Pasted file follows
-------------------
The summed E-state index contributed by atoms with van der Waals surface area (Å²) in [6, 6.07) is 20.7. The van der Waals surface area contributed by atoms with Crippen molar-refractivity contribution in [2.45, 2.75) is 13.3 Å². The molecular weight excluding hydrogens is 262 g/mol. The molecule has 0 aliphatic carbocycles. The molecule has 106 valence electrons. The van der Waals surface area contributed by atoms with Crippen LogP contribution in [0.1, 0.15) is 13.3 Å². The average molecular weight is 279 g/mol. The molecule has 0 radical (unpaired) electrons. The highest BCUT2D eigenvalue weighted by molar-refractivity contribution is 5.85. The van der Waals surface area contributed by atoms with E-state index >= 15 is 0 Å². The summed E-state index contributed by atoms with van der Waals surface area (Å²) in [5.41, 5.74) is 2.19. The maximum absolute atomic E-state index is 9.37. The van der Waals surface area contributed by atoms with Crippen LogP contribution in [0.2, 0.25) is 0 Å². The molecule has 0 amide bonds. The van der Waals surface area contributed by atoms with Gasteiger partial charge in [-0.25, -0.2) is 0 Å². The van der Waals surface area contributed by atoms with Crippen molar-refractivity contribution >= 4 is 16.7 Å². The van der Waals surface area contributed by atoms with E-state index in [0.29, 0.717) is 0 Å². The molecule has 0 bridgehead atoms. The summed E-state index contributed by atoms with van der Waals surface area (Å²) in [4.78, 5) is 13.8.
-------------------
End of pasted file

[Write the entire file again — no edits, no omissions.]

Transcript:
The summed E-state index contributed by atoms with van der Waals surface area (Å²) in [6, 6.07) is 20.7. The van der Waals surface area contributed by atoms with Crippen molar-refractivity contribution in [2.45, 2.75) is 13.3 Å². The molecular weight excluding hydrogens is 262 g/mol. The molecule has 0 aliphatic carbocycles. The molecule has 106 valence electrons. The van der Waals surface area contributed by atoms with Crippen LogP contribution in [0.1, 0.15) is 13.3 Å². The average molecular weight is 279 g/mol. The molecule has 0 radical (unpaired) electrons. The highest BCUT2D eigenvalue weighted by molar-refractivity contribution is 5.85. The van der Waals surface area contributed by atoms with E-state index >= 15 is 0 Å². The summed E-state index contributed by atoms with van der Waals surface area (Å²) in [5.41, 5.74) is 2.19. The maximum absolute atomic E-state index is 9.37. The van der Waals surface area contributed by atoms with Crippen LogP contribution in [0.2, 0.25) is 0 Å². The molecule has 0 amide bonds. The van der Waals surface area contributed by atoms with Gasteiger partial charge in [-0.25, -0.2) is 0 Å². The van der Waals surface area contributed by atoms with Crippen molar-refractivity contribution >= 4 is 16.7 Å². The van der Waals surface area contributed by atoms with E-state index in [0.29, 0.717) is 0 Å². The molecule has 0 bridgehead atoms. The summed E-state index contributed by atoms with van der Waals surface area (Å²) in [4.78, 5) is 13.8.